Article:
Our previous study showed that blocking Stat3 signaling in B16 tumors by Stat3β gene therapy in vivo led to infiltration of neutrophils and macrophages (10). To assess whether expression of the chemoattractants by B16 tumor cells after blocking Stat3 could attract/recruit neutrophils, we performed migration assays. Stat3β is a dominant-negative variant of Stat3 capable of displacing wild-type Stat3 (Stat3α) DNA binding (5). B16 tumor cells display constitutively activated Stat3 and transient transfection of B16 cells with pIRES-Stat3β led to high levels of Stat3β DNA-binding as detected by EMSA (Fig. 3,A). Exposure of freshly isolated neutrophils to CM collected from B16 cells expressing pIRES-Stat3β elicited a robust migration response comparable to IL-8, known to induce neutrophil migration (27), whereas little neutrophil migration was detected using control medium or CM from control vector, pIRES-EGFP, transfected B16 cells. Neutrophil migration rate-induced supernatants from Stat3-blocked tumor cells is dose dependent (Fig. 3, B and C). To make sure neutrophil migration due to Stat3 blockade in tumor cells is not a unique feature of Stat3β, we also inhibited Stat3 in CL-4 melanoma cells with CPA-7. Inhibiting Stat3 activity in tumor cells stimulates expression of a variety of chemoattractants, such as MIP-2, IP-10, MCP-1, and TCA-3, that are known to recruit neutrophils and macrophages (Fig. 2,C). Data in Fig. 3,D indicate that CPA-7 treatment of CL-4 tumor cells leads to secretion of a soluble factor that increased neutrophil migration. These results indicate that induction of neutrophil migration can be achieved by Stat3 blockade in diverse melanoma cells. Because blocking Stat3 in melanoma cells induces expression of several chemokines, such as MIP-2 and MCP-1, that are known to attract macrophages, we tested whether blocking Stat3 in CL-4 melanoma cells will lead to macrophage migration. As shown in Fig. 3 E, the macrophage migration rate was increased when the macrophages were exposed to supernatant of CPA-7-treated tumor cells.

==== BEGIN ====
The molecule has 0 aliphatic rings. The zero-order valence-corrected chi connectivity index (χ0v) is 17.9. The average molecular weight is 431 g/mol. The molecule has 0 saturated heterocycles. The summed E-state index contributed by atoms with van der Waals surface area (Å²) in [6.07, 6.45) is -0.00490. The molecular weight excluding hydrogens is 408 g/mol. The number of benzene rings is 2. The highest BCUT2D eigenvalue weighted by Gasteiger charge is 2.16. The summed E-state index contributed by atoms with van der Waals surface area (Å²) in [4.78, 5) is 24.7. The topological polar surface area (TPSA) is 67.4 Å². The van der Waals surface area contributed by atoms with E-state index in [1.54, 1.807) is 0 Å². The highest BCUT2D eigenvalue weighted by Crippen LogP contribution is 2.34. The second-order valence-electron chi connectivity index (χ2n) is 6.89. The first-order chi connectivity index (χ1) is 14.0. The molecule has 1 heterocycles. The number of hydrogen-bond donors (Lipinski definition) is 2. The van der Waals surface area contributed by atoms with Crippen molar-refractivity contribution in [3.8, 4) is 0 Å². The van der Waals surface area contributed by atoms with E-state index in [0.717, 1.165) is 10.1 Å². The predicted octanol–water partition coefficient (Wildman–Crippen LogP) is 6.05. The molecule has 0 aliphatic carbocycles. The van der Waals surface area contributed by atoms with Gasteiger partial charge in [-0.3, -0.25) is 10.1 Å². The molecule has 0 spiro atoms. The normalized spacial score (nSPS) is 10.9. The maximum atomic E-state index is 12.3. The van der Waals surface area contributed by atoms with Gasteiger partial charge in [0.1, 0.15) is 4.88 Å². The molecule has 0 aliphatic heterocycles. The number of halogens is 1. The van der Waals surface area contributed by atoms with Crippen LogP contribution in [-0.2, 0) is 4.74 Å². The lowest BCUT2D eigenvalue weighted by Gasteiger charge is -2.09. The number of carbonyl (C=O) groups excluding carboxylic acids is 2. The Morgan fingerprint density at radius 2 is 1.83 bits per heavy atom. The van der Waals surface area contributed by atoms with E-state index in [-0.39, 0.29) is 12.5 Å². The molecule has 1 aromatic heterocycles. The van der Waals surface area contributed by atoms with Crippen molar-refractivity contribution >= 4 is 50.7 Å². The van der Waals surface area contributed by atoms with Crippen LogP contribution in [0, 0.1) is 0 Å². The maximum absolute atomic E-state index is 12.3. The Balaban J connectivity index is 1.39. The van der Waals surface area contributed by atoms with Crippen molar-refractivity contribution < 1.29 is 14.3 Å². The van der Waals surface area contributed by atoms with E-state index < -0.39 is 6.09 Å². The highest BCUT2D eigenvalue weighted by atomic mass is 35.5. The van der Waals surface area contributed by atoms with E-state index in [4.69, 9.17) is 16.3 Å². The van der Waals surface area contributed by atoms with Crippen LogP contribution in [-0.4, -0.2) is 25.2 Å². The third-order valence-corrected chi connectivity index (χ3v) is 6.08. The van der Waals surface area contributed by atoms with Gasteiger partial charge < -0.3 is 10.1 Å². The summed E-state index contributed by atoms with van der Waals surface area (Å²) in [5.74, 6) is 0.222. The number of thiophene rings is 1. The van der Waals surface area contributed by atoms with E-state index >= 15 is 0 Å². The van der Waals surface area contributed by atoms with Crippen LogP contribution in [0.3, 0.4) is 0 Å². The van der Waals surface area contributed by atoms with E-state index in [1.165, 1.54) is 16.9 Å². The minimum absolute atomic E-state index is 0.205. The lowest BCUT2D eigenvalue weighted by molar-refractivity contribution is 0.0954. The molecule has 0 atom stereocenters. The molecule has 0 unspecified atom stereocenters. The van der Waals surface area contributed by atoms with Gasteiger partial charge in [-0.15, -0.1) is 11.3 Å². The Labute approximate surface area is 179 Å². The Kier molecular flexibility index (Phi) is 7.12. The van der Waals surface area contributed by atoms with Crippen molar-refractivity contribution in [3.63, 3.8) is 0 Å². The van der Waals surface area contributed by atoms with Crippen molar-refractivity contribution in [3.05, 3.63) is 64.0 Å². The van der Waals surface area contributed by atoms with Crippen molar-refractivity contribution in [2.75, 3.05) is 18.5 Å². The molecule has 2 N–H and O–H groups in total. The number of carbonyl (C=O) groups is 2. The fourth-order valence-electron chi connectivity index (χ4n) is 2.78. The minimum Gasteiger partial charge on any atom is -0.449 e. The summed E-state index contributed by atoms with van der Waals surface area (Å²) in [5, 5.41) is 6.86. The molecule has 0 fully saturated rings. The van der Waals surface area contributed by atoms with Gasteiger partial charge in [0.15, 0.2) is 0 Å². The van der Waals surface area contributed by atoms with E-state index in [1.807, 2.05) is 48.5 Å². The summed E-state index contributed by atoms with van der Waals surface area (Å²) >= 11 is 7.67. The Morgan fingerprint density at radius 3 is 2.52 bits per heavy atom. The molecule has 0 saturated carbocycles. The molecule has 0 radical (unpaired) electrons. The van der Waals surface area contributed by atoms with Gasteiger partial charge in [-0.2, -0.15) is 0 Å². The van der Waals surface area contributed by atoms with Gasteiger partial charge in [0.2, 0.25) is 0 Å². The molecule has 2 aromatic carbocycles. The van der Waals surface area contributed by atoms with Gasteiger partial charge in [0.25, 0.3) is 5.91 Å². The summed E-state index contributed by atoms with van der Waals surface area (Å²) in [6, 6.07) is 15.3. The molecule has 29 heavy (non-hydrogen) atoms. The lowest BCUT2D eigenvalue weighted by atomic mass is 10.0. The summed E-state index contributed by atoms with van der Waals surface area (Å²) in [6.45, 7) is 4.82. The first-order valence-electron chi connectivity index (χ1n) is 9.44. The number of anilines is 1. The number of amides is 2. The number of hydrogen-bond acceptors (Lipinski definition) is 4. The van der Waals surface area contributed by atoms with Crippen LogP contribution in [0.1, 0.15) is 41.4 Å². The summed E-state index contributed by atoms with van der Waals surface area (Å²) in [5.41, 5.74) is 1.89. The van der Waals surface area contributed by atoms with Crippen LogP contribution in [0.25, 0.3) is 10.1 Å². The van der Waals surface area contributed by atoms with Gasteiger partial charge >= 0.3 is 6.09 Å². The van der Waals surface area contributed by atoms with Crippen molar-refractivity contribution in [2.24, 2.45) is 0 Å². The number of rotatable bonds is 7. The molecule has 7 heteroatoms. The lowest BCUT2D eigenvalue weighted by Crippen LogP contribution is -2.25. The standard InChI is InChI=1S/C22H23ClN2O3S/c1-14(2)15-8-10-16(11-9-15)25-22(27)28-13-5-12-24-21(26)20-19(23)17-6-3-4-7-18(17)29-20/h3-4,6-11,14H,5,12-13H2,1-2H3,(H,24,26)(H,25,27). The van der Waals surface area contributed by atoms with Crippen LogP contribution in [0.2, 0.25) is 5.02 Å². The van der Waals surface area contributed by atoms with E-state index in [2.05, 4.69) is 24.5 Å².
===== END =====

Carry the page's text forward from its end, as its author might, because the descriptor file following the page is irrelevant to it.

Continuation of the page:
Tumor cell Stat3 activity and macrophage nitrite production